“Oh, that,” I said, his words prompting a distant recollection.  “I sort of remember that episode.  I guess I never understood why he thought it was so important to go there—you know, to take it that far.”

“Well,” said Gordon, now in his professorial element, “he was trying to establish doubt.  Universal doubt.  You know his famous statement, ‘I think; therefore, I am’?”


“It was all en route to arriving at that point, which we call the Cogito.  If you strip things down and start with the Cogito, then your philosophy—however you re-build it—is not connected to tradition.”

“But is that a good thing?” I asked, doubtfully.  “I’m not so sure.”

Gordon grinned with pride.  “And you say you’re not a philosopher.”

more thoughts on solipsism syndrome

Solipsism syndrome is a psychological state wherein a person feels that the world is not “real.”  It is only marginally related to the philosophical idea of solipsism (only knowing that you yourself exist and having no way to know with certainty that anyone else does).

All of this intrigues me because I myself went through a period of time where I was very detached from real life.  In fact, for a time, I honestly wondered if people were really demons who wanted to somehow trick me into hell.  There was a part of me that knew it was completely ludicrous.  But I couldn’t let go of the idea that I was somehow stuck in my own personal Truman Show hell.  I was withdrawn from everyone, living in fear and distrust, sadness and loneliness.

In my completely unprofessional and completely personal opinion, solipsism syndrome has a large connection to Pure O OCD.  I am writing a story about a young lady with solipsism syndrome, and to me, it just SCREAMS, “Pure O!” over and over.

To me, the key to putting both OCD and solipsism syndrome under one’s foot is learning to embrace uncertainty. 

It sounds so simple, but it’s incredibly hard to do.  Cognitive-behavioral therapy was the tool in my life that helped me to do this.

solipsism syndrome, anyone?

Solipsism syndrome is a condition where a person believes that everything she is experiencing is a dream, is inside her head.  She believes that reality is not real.  She believes that others either don’t exist or that their existence can never be proven.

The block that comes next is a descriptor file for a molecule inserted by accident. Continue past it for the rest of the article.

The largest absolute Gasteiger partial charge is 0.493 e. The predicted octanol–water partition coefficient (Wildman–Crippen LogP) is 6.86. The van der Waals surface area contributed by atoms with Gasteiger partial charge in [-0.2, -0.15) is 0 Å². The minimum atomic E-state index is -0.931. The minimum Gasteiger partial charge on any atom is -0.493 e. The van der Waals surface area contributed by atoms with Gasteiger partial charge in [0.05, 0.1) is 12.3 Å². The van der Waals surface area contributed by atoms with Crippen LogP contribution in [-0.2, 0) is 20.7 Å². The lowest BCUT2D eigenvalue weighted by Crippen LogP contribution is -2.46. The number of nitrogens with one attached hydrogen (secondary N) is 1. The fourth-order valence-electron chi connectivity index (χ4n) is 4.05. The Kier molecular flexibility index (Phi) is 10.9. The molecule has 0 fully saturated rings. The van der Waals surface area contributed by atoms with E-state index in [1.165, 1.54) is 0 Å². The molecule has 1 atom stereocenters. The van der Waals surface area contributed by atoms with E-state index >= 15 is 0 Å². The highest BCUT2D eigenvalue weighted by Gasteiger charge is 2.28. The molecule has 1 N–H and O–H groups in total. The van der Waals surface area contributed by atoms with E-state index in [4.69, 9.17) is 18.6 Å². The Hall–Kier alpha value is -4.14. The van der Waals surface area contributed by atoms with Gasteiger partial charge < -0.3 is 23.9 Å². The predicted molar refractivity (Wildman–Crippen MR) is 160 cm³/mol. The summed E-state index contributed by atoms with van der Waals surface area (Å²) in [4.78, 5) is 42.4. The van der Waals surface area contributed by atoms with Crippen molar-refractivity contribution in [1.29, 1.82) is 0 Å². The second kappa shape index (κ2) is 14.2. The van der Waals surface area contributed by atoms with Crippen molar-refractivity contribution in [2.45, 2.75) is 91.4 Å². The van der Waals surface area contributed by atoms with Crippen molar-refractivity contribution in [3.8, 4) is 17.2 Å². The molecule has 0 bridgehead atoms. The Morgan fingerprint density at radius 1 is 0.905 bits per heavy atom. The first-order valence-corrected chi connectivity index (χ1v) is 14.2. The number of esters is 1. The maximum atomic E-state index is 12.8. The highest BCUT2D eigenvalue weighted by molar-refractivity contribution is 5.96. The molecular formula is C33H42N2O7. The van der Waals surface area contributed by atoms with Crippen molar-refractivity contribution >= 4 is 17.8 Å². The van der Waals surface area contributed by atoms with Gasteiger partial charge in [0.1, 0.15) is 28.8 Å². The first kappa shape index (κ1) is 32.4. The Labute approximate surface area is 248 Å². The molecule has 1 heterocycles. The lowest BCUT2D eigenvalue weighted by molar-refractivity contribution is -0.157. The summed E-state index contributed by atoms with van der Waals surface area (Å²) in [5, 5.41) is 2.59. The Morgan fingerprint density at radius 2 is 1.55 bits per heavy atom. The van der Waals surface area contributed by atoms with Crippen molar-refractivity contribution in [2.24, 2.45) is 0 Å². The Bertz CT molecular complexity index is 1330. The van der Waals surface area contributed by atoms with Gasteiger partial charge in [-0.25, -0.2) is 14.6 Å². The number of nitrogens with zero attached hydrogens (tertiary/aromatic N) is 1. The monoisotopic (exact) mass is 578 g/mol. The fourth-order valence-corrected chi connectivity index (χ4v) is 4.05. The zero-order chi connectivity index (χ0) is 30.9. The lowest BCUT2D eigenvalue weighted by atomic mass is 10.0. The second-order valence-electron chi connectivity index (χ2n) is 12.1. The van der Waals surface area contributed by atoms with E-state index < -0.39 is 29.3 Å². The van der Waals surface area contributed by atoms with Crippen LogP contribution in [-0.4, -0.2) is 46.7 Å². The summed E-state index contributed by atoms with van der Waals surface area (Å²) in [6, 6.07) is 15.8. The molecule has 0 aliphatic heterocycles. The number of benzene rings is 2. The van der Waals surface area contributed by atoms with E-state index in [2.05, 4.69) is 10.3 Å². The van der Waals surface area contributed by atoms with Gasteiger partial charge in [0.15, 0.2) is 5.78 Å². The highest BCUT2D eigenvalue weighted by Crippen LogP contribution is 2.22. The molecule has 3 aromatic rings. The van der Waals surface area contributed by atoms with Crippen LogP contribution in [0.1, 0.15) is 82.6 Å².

I have been doing a lot of research on SS lately (for a story I am writing, not because I have been feeling this way), and it is fascinating.

In my wildest OCD days, this idea would sometimes come to me in one variation or another.  Some days I would wonder if everything I had “experienced” up until that point was actually a very intricate dream– and when I finally woke up, I would only be a toddler.

I would imagine that everyone who truly entertains ideas like these must either be Pure O or an astronaut.  But what do I know?

Solipsism syndrome is hard to argue with– the solipsist will always win any debate, because in the end, she can simply dismiss you– since, of course, you don’t really exist.  People affected by this obviously become very withdrawn and experience incredible loneliness.  Some people probably think of this idea and can easily dismiss it (it doesn’t feel like I’m living a dream, so I’m just not going to worry about it), but obsessive-compulsives don’t work like that.  We hold on.  We strangle thoughts.  Or let them strangle us.

So, blogging community, here are my questions for you:
* Have you ever experienced anything like this?  What was it like for you?
* What helped you to feel less alone?
* Care to share some experiences?

Because SS is not recognized as a psychiatric disorder by the American Psychiatric Association, I am relying on human experiences for much of my research!